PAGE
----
The Belle W. Baruch Foundation is a private nonprofit foundation created through the vision of Belle Wilcox Baruch. Established as a trust at her death in 1964, the foundation’s primary mission is to conserve Hobcaw Barony’s unique natural and cultural resources for research and education. Belle’s own history is a story not to be missed!
Most tours, which are available daily, are $20 per person. The two-hour bus tour requires little walking and includes highlights of Hobcaw Barony’s 16,000 acres of history and ecology.
“Hunnah!” That’s “Welcome” in the Gullah language created by the Africans brought to the Sea Islands in Colonial times. Learn all about the Gullah people and the work to preserve their history and culture at the Gullah Museum in Georgetown.
This small museum and shop features the best of the Lowcountry’s crafts, Gullah collectibles, story quilts, sweetgrass baskets, dolls, wood carvings, African artifacts, books and historical papers, tours and genealogical research, among other areas of interest. It also offers lectures and seminars on Gullah history and culture. Andrew Rodrigues is respected for his knowledge of the history and culture of Gullah people and oversees the museum, which he co-founded with his wife, the late Vermelle “Bunny” Rodrigues. He conducts discussions, lectures and seminars on the contributions of the Gullah people to the development and success of the Carolina rice culture and other local Gullah historical and cultural issues.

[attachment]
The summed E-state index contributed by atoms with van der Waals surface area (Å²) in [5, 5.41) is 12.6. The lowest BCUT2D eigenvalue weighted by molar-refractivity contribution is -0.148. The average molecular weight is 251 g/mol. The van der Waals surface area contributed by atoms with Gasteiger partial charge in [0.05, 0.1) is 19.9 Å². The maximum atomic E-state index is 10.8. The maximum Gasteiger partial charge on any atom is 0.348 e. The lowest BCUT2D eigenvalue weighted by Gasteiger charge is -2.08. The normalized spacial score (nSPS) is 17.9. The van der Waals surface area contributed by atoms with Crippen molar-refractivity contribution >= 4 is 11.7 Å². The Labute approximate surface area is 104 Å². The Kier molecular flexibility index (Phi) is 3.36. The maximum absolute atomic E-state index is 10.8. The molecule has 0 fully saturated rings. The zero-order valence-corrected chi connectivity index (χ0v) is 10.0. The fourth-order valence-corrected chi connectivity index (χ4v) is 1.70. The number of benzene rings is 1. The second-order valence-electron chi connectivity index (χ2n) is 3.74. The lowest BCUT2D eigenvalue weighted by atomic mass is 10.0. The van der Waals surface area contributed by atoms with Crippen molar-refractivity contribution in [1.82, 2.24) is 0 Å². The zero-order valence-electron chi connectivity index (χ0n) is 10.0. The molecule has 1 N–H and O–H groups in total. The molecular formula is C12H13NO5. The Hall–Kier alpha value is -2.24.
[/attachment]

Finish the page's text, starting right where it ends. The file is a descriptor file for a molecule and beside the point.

There is no admission fee.